Lesbian, gay and bisexual people are a lucrative ‘cash cow’ for many therapists as we have higher rates of mental health distress than the general population and present more frequently for mental health support
Talking point: Same-sex retraction
Lesbian, gay and bisexual (LGB) people are a lucrative ‘cash cow’ for many therapists as we have higher rates of mental health distress than the general population and present more frequently for mental health support. But I’m concerned less with the actions of a relatively small number of well-funded cranks trading on the fears and concerns of religiously conflicted conservative Judeo-Christians; what concerns me much more is that, when British mainstream therapists were asked if they had tried to help ‘confused’ or conflicted lesbians and gay men reduce their same-sex attraction, one in six said they had agreed to such contracts and four per cent had attempted to ‘cure’ homosexuality.1
The therapists in this study were not acting from a belief that homosexuality is a sin but from a mixture of ignorance and ideas about freedom of choice and client autonomy. They have been severely let down by their training organisations, who pay scant attention to human sexuality, let alone to equipping practitioners to know how to respond ethically to clients who are deeply upset or confused about their sexual desires and feelings.
Reparative (or conversion) therapy (RT) is a multi-million dollar industry. Britain is increasingly seeing ‘missionary’ work here with some of the leading RT proponents from the US coming over to market the technique and train Christian ‘counsellors’. However, the edifice of RT is crumbling. In April this year Dr Robert Spitzer, the psychiatrist who was instrumental in getting the American Psychiatric Association to remove homosexuality from the Diagnostic and Statistical Manual of mental disorders, offered an apology and retracted his controversial and deeply flawed study that is often erroneously cited as evidence that RT works.2
Earlier this year, the President of Exodus International (the largest ‘Ex-Gay’ organisation in the world) renounced their position on being able to ‘cure’ homosexuality, saying that the promise of heterosexual re-orientation is an unsustainable myth.* And at the end of August, California state senators voted by 22 to 12 to ban children being subjected to RT, on grounds that they are unable to give informed consent. Parents who opposed the ban argued that it infringed their individual civil rights to treat (and beat) their children if they so wished.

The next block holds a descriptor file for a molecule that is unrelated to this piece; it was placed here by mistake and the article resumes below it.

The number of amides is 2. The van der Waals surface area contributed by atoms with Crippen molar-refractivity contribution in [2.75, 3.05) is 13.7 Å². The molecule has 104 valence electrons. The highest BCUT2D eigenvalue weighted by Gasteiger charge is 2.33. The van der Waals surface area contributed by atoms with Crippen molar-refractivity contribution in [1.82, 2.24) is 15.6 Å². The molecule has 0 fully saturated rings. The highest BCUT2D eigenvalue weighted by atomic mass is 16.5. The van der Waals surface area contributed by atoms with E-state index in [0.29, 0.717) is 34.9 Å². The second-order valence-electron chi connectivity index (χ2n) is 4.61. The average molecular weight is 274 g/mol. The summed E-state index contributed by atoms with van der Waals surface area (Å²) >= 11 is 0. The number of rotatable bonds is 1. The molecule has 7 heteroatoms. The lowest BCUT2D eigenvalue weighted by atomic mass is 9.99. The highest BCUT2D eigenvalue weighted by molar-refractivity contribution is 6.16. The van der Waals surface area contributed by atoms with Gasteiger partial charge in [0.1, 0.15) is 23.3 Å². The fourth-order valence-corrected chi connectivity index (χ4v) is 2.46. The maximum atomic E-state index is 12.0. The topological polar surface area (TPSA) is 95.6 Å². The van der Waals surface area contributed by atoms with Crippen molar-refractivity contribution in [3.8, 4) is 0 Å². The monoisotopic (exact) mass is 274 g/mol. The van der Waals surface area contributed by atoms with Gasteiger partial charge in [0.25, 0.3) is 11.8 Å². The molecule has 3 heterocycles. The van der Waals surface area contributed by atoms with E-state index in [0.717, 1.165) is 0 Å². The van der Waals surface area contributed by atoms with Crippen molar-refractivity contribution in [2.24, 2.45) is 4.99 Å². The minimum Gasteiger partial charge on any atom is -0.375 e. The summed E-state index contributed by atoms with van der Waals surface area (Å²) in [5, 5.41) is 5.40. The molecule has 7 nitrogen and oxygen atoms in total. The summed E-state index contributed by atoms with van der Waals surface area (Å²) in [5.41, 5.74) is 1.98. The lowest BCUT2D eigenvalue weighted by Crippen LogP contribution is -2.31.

All this undoubtedly represents some hard-won progress by LGB activists and supporters. But I feel the attention we’re giving to RT is a diversion; therapists in Britain need to own their lack of knowledge about and discomfort with working with people whose sexuality is different to their own. They are deflecting their responsibilities to provide culturally sensitive and informed care onto so-called religious zealots so they can feel comfortable that they are not like them. In fact, as Bartlett’s study shows, many non-religious therapists are smugly unaware of their negative impact on LGB clients or that, because their attitude is covert and insidious, its effects are potentially more harmful and harder for the client to resist.
Few therapy courses actively include content on working with LGB people in the core curriculum. I would like to see BACP taking a proactive stance by ensuring all BACP accredited courses prepare their students to a level of competence where they know how to respond to explicit requests to change sexual orientation and why such attempts are likely to fail. I’d also like colleagues who are already qualified to inform themselves about how to work with requests to change sexual orientation, either through training or reading the new guidelines from the British Psychological Society.3
By agreeing to help a client reduce their same-sex attraction, you are complicit in affirming the client’s view that homosexuality is wrong and that gay people can’t be happy and healthy. When both of you fail to get the results your client wants, the resulting depression, low self-esteem and feelings of hopelessness about their ability to function in a society that is oriented towards heterosexuality could lead the client to suicide or self harm. Because harm surely does result from attempts to redirect sexual orientation, whether that is through RT or through the interventions of well-meaning but incompetent counsellors.
Dominic Davies is Founder and Director of Pink Therapy and a fellow of BACP. Visit www.pinktherapy.com
* There is a very moving and heartfelt YouTube video of three former Exodus International leaders issuing a public apology for the harm they may have done in the misguided belief that they could change sexual orientation. See http://youtu.be/aDiYeJ_bsQo
1. Bartlett A, Smith G, King M. The response of mental health professionals to clients seeking help to change or redirect sexual orientation. BMC Psychiatry 2009; 9 (11). www.biomedcentral.com/1471-244X/9/11
2. Spitzer RL. Can some gay men and lesbians change their sexual orientation? 200 participants reporting a change from homosexual to heterosexual orientation. Archives of Sexual Behavior 2003; 32 (5): 403–417. www.stolaf.edu/people/huff/classes/Psych130S2012/LabDocuments/Spitzer.pdf
3. British Psychological Society. Guidelines and literature review for psychologists working therapeutically with sexual and gender minority clients. Leicester: BPS, 2012. www.bps.org.uk/sites/default/files/images/rep_92.pdf